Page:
Sometime this spring, I decided I would leave State College during the Arts Festival. I thought the new team would do better by not having me metaphorically looking over their shoulders. Plus, it’s usually beastly hot and town would be dreadfully crowded. While heat and crowds make a memorable festival, they also make it a great time to get out of Dodge.
As I was mulling over what to do, I got an email from the Classical American Homes Preservation Trust announcing a tour of historic estates of the Hudson Valley. It sounded promising.
The Classical American Homes Preservation Trust (CAHPT) was established by Wall Street bigwig Dick Jenrette, one of the founders of the investment bank Donaldson, Lufkin, & Jenrette. DLJ was purchased for megabucks by Equitable Insurance in 1985. Jenrette became chairman of Equitable’s board and retired in 1996.
Instead of scarfing up hideous modern art, mega yachts, or professional sports teams in the manner of today’s hedge fund guys, Jenrette indulged a passion from a seemingly simpler time. He purchased and restored several architecturally significant historic homes, filling them with museum-quality decorative arts and art.
At the time, I gotta admit, I thought the house belonged to another famous—no, make that notorious—Jenrette, Congressman John Jenrette.
But an opportunity like this wasn’t going to come around too often. So, using the “how bad could it possibly be?” font, I signed up.
It’s almost a mile long and over 200 feet above the Hudson River and I’m deathly afraid of heights, so it was going to be a challenge. When I got to the bridge it was raining cats and dogs. The bridge was closed. Oh well. There’s always a plan B.
I checked in just in time to hear the person in front of me in line go on and on (and on, if you wanna know the truth) about the indignity of housekeeping servicing rooms every third day. As I rolled my eyes I thought, “I bet she’s on the tour….”
The tour was to start at 8:45 on Monday. As I checked out the people eating in the hotel’s breakfast nook, I wondered which of them would be on the tour.
I was still mentally sorting diners into yays and nays when our thirty-or-maybe-twenty-something-on-Grindr tour leader gave a quick welcome to the group and passed out tote bags.
The ranger told us that Sara’s father made money in the “China trade” which I wanted to point out was a euphemism for selling opium to the Chinese. If we’re calling a spade a spade (and sometimes calling a spade a fucking shovel) when it comes to slavery in the South, it seems appropriate to also do it when we’re talking about commercial activity above the Mason Dixon Line.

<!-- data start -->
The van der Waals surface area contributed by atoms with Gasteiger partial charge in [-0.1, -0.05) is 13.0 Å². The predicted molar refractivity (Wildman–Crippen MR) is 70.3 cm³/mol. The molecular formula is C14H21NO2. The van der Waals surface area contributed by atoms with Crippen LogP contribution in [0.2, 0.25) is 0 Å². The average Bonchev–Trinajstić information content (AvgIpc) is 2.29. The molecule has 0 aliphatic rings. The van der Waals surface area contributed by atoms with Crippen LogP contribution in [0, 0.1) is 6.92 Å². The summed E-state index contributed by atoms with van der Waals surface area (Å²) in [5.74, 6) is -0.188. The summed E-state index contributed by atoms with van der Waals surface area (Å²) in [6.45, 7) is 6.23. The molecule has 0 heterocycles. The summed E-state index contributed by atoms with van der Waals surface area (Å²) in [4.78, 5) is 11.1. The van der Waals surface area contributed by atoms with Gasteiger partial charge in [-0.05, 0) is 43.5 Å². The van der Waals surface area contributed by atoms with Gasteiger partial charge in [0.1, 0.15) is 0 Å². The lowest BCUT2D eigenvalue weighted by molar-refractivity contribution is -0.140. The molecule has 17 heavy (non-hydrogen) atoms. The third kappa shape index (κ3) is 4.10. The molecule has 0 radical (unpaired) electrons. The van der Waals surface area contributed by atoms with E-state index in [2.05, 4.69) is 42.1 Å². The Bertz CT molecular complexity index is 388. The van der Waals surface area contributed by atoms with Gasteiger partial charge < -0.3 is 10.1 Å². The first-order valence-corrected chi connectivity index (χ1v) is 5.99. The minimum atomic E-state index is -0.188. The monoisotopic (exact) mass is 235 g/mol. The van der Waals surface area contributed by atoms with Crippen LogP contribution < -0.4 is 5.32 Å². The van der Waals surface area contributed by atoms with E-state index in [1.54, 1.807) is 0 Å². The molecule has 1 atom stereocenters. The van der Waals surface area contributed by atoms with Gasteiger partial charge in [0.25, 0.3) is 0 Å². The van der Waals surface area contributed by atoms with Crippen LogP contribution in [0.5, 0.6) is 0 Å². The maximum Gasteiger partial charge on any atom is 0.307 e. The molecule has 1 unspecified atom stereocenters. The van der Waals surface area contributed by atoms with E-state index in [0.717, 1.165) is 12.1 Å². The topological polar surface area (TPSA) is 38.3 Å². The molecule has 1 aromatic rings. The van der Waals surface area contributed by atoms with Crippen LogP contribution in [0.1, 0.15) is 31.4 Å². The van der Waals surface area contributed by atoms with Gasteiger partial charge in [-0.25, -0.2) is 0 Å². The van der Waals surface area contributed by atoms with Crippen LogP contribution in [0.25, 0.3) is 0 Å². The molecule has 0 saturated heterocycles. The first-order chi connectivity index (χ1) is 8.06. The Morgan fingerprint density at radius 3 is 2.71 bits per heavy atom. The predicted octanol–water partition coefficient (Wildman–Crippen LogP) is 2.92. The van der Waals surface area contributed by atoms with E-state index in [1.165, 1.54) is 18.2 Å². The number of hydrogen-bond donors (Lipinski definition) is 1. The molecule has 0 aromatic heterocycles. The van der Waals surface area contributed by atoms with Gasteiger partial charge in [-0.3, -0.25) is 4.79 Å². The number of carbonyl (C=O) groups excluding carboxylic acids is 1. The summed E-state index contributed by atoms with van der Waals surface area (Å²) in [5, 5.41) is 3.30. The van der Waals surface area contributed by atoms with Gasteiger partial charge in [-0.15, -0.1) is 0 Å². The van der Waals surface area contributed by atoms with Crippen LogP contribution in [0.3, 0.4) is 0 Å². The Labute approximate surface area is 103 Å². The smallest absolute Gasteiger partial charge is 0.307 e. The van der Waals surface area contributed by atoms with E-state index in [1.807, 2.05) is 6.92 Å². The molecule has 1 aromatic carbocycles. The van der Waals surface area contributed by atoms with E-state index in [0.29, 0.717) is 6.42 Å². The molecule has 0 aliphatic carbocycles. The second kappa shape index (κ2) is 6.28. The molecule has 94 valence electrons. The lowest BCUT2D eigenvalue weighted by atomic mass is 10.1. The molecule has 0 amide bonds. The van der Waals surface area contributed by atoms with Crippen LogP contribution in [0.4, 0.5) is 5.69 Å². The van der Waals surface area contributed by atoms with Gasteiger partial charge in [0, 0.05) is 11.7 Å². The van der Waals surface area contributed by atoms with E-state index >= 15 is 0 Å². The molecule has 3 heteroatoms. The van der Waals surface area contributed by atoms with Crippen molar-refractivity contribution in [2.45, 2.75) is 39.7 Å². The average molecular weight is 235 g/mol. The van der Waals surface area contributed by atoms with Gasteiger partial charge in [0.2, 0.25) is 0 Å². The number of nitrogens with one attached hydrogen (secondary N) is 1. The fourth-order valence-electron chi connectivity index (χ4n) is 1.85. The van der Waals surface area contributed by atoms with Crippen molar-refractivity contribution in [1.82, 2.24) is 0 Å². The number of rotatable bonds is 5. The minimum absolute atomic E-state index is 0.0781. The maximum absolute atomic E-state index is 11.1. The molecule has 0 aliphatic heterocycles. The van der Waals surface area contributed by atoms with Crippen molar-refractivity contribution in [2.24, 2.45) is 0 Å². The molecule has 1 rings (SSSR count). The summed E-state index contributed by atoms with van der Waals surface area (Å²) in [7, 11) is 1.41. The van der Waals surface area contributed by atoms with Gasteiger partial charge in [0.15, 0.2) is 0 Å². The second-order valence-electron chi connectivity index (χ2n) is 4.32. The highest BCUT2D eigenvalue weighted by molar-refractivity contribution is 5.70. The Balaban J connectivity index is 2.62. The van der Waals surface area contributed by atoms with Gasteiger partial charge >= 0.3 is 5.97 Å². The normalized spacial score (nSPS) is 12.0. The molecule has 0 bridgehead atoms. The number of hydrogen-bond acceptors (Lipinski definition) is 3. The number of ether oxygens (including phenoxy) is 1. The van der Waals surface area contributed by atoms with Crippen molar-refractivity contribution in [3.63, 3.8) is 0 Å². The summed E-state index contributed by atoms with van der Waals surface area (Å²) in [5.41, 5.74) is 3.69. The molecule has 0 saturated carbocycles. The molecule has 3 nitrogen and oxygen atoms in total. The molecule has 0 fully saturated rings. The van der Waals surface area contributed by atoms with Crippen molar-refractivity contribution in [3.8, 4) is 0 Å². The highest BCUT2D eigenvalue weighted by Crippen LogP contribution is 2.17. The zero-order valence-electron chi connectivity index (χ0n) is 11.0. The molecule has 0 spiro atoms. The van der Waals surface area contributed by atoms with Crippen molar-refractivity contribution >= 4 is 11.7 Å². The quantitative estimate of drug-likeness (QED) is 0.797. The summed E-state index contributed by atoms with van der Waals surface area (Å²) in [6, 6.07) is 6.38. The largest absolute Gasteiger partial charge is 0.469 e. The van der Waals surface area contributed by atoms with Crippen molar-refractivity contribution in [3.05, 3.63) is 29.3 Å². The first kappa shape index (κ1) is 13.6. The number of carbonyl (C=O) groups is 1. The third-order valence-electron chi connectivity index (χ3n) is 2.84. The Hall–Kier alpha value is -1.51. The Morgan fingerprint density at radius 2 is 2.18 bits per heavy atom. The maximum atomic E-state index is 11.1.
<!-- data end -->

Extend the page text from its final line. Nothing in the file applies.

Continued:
I wasn’t sure which church Zack went to, but I was reminded of my friend Martha—yes, Martha of the good books and borax mine fame--that she’d never date anyone with what she called an “ostentatious presentation of self”. Meaning wackadoodle facial hair, excess piercings, tats, and well, you get the picture.
Of course, I don’t remember what anyone said, other than the folks at my table. But at the end of the tour, I made some notes on the spreadsheet of tour participants.
Trumpy gay from Richmond, UVa '80. Wants to shoot the homeless.
Ginger bear. Works in logistics. Went to Liberty University!
“I’ve known Robert Kennedy Jr. personally for over 20 years. Not only is he a kook, he’s an IDIOT.”
Married to the guy with badly dyed hair. Complained about lack of maid service at hotel.
Ichabod Crane but with better clothes.
Went to Wellesley, but older than Susan. Didn't ask about Hillary.
The guy you’re glad you didn’t sit by on the bus.
In 2013, the Chanler’s great-great granddaughter Alexandra Aldrich wrote a well-received memoir The Astor Orphan about growing up at Rokeby. Apparently, three families of descendants still live on the third floor, busy with not cleaning up all the junk that litters the property. Rokeby was a welcome reminder that history is, well, messy both figuratively and literally.
There was much discussion on the bus about Bard being the alma mater of Walter Becker and Donald Fagen, the founders of my favorite band Steely Dan. Their song My Old School references Annandale, though when I first heard the song, I thought they were singing about the Annandale in northern Virginia rather than New York.
I don’t think there are many tour groups that can elide effortlessly from Duncan Phyfe to Walter Becker and Donald Fagen. I don’t know how I picked this one, but as they say, even a blind hog can get an acorn. Thank you, Dick Jenrette for making it all possible.